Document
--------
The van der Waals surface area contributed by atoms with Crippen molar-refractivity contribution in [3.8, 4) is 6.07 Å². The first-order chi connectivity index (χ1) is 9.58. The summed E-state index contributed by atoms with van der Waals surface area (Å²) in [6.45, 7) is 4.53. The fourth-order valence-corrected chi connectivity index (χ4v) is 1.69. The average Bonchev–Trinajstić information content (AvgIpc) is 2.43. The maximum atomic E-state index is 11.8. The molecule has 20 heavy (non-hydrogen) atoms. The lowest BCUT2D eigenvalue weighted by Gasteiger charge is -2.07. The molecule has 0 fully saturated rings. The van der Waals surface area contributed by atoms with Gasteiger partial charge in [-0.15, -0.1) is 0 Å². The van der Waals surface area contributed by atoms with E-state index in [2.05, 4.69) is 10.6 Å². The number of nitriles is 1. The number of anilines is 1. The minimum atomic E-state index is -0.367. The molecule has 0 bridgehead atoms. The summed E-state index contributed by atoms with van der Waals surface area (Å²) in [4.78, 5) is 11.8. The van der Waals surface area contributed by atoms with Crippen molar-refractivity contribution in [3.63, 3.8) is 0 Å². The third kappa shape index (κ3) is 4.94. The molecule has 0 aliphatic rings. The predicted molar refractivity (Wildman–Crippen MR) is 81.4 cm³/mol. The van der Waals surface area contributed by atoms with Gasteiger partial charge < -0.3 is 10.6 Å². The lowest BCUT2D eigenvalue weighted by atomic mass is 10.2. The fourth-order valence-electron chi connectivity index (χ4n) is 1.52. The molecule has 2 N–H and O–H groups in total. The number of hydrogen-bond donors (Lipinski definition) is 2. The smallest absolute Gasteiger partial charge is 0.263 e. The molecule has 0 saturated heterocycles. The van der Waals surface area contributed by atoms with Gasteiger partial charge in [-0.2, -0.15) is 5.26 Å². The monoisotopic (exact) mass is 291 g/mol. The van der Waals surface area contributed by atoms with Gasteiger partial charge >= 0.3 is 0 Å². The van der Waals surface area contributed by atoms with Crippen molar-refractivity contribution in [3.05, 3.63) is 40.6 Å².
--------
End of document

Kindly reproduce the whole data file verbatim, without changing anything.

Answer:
The van der Waals surface area contributed by atoms with Crippen molar-refractivity contribution in [3.8, 4) is 6.07 Å². The first-order chi connectivity index (χ1) is 9.58. The summed E-state index contributed by atoms with van der Waals surface area (Å²) in [6.45, 7) is 4.53. The fourth-order valence-corrected chi connectivity index (χ4v) is 1.69. The average Bonchev–Trinajstić information content (AvgIpc) is 2.43. The maximum atomic E-state index is 11.8. The molecule has 20 heavy (non-hydrogen) atoms. The lowest BCUT2D eigenvalue weighted by Gasteiger charge is -2.07. The molecule has 0 fully saturated rings. The van der Waals surface area contributed by atoms with Gasteiger partial charge in [-0.15, -0.1) is 0 Å². The van der Waals surface area contributed by atoms with E-state index in [2.05, 4.69) is 10.6 Å². The number of nitriles is 1. The number of anilines is 1. The minimum atomic E-state index is -0.367. The molecule has 0 bridgehead atoms. The summed E-state index contributed by atoms with van der Waals surface area (Å²) in [4.78, 5) is 11.8. The van der Waals surface area contributed by atoms with Crippen molar-refractivity contribution in [3.63, 3.8) is 0 Å². The third kappa shape index (κ3) is 4.94. The molecule has 0 aliphatic rings. The predicted molar refractivity (Wildman–Crippen MR) is 81.4 cm³/mol. The van der Waals surface area contributed by atoms with Gasteiger partial charge < -0.3 is 10.6 Å². The lowest BCUT2D eigenvalue weighted by atomic mass is 10.2. The fourth-order valence-electron chi connectivity index (χ4n) is 1.52. The molecule has 2 N–H and O–H groups in total. The number of hydrogen-bond donors (Lipinski definition) is 2. The smallest absolute Gasteiger partial charge is 0.263 e. The molecule has 0 saturated heterocycles. The van der Waals surface area contributed by atoms with Gasteiger partial charge in [-0.2, -0.15) is 5.26 Å². The monoisotopic (exact) mass is 291 g/mol. The van der Waals surface area contributed by atoms with Gasteiger partial charge >= 0.3 is 0 Å². The van der Waals surface area contributed by atoms with Crippen molar-refractivity contribution in [3.05, 3.63) is 40.6 Å².